Lapis Lazuli: The Starry Gem of Antiquity
Lapis Lazuli, a name rooted in the Persian word ‘lazhward’, translates to ‘blue’. This gemstone has graced jewelry, amulets, carvings, and talismans for centuries. Historically significant, it adorned Aaron’s ‘Breastplate of Judgement’, as mentioned in the Bible (Exodus: xxviii, 15-30). Additionally, it served as an inscription stone for select passages from the Book of the Dead. Today, its allure remains undiminished, finding its way into beads, carvings, and diverse jewelry pieces. Lapis lazuli even represents the oceans in globes crafted from natural minerals. Historically, artists ground it into a powder, creating the vibrant “ultramarine” pigment, a favorite among pre-Renaissance painters.
Unlike many gemstones that are pure minerals, lapis lazuli is a composite rock. Its constituents include lazurite, sodalite, hauyne, calcite, and pyrite. The gleaming specks of pyrite set against its deep blue backdrop often draw comparisons to a starlit night sky. This unique combination aids in distinguishing genuine lapis lazuli from many, but not all, imitations. Among semi-opaque stones, lapis lazuli stands out as the most prized.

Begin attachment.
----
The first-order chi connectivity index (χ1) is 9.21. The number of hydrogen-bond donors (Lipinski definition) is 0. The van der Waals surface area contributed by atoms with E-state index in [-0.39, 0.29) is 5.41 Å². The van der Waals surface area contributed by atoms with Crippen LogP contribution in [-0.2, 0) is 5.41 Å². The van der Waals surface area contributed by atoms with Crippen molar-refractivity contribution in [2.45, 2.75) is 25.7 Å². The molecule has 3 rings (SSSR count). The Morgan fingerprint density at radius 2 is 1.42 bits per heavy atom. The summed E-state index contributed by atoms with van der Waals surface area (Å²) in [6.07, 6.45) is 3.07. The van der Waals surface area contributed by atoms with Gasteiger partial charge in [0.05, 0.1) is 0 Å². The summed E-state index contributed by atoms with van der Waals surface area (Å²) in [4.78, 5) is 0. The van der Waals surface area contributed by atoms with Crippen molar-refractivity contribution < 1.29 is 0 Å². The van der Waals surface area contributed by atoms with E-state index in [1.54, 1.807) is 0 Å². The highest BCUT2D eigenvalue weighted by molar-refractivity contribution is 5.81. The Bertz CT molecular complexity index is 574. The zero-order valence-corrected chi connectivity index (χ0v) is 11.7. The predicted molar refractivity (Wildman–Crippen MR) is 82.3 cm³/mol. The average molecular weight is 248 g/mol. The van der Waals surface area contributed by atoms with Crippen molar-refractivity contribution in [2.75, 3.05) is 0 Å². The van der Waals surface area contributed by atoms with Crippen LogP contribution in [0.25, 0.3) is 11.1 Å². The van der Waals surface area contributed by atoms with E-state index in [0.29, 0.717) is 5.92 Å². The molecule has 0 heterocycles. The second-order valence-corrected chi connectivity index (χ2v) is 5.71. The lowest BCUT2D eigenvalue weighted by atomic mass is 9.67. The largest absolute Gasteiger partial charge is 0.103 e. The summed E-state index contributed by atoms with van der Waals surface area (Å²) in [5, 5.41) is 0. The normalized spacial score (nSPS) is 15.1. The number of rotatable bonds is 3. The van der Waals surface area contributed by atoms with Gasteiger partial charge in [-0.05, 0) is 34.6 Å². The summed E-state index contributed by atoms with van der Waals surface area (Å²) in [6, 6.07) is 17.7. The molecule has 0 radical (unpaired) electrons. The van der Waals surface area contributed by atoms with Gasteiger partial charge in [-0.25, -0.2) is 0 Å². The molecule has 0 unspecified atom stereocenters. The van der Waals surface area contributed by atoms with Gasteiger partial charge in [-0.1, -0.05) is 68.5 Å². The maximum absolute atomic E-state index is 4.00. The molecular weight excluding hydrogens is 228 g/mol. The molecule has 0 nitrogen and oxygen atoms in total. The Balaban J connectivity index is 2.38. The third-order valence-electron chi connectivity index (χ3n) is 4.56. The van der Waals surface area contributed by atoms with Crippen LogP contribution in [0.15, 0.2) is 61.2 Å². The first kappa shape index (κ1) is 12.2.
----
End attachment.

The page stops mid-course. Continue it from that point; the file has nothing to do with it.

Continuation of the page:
While Afghanistan is the primary source of lapis lazuli, deposits are also found in:
- United States
Properties and Enhancements
With a hardness of 5 – 5.5 on the Mohs scale, lapis lazuli is relatively soft. It’s not uncommon for the stone to undergo dyeing to enhance its color.
Simulants mimicking lapis lazuli’s appearance abound in the market. These include glass, plastic, enamel, and various dyed gems.